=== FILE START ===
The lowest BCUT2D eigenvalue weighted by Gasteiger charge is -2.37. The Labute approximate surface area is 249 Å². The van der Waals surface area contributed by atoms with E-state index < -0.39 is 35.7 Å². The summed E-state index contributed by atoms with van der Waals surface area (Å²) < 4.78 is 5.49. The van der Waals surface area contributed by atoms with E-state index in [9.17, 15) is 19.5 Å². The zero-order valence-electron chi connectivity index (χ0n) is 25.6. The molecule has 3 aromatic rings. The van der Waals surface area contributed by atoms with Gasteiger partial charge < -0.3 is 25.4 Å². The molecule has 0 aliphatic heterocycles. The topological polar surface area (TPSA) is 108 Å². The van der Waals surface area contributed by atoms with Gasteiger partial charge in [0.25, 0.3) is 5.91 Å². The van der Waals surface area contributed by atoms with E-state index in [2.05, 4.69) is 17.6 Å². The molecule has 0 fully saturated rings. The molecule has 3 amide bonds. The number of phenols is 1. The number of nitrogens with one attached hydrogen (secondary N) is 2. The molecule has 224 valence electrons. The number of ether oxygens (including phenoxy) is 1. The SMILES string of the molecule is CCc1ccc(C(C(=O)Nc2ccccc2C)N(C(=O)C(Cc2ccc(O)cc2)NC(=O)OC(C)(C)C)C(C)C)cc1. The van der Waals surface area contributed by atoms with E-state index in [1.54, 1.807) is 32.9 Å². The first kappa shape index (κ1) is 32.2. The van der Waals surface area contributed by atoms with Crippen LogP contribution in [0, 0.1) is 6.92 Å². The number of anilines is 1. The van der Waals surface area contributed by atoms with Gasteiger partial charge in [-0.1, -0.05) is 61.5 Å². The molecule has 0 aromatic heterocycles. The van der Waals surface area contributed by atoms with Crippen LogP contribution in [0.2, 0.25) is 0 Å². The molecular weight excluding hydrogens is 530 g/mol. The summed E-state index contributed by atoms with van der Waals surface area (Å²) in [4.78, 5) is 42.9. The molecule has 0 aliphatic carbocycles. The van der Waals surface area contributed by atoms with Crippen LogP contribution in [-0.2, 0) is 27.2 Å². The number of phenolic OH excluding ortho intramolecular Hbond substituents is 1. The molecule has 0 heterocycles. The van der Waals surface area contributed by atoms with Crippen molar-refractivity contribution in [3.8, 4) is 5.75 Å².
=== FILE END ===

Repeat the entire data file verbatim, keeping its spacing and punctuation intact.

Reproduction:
The lowest BCUT2D eigenvalue weighted by Gasteiger charge is -2.37. The Labute approximate surface area is 249 Å². The van der Waals surface area contributed by atoms with E-state index < -0.39 is 35.7 Å². The summed E-state index contributed by atoms with van der Waals surface area (Å²) < 4.78 is 5.49. The van der Waals surface area contributed by atoms with E-state index in [9.17, 15) is 19.5 Å². The zero-order valence-electron chi connectivity index (χ0n) is 25.6. The molecule has 3 aromatic rings. The van der Waals surface area contributed by atoms with Gasteiger partial charge < -0.3 is 25.4 Å². The molecule has 0 aliphatic heterocycles. The topological polar surface area (TPSA) is 108 Å². The van der Waals surface area contributed by atoms with Gasteiger partial charge in [0.25, 0.3) is 5.91 Å². The van der Waals surface area contributed by atoms with E-state index in [2.05, 4.69) is 17.6 Å². The molecule has 0 fully saturated rings. The molecule has 3 amide bonds. The number of phenols is 1. The number of nitrogens with one attached hydrogen (secondary N) is 2. The molecule has 224 valence electrons. The number of ether oxygens (including phenoxy) is 1. The SMILES string of the molecule is CCc1ccc(C(C(=O)Nc2ccccc2C)N(C(=O)C(Cc2ccc(O)cc2)NC(=O)OC(C)(C)C)C(C)C)cc1. The van der Waals surface area contributed by atoms with E-state index in [1.54, 1.807) is 32.9 Å². The first kappa shape index (κ1) is 32.2. The van der Waals surface area contributed by atoms with Crippen LogP contribution in [0, 0.1) is 6.92 Å². The number of anilines is 1. The van der Waals surface area contributed by atoms with Gasteiger partial charge in [-0.1, -0.05) is 61.5 Å². The molecule has 0 aromatic heterocycles. The van der Waals surface area contributed by atoms with Crippen LogP contribution in [0.2, 0.25) is 0 Å². The molecular weight excluding hydrogens is 530 g/mol. The summed E-state index contributed by atoms with van der Waals surface area (Å²) in [4.78, 5) is 42.9. The molecule has 0 aliphatic carbocycles. The van der Waals surface area contributed by atoms with Crippen LogP contribution in [-0.2, 0) is 27.2 Å². The number of phenolic OH excluding ortho intramolecular Hbond substituents is 1. The molecule has 0 heterocycles. The van der Waals surface area contributed by atoms with Crippen molar-refractivity contribution in [3.8, 4) is 5.75 Å².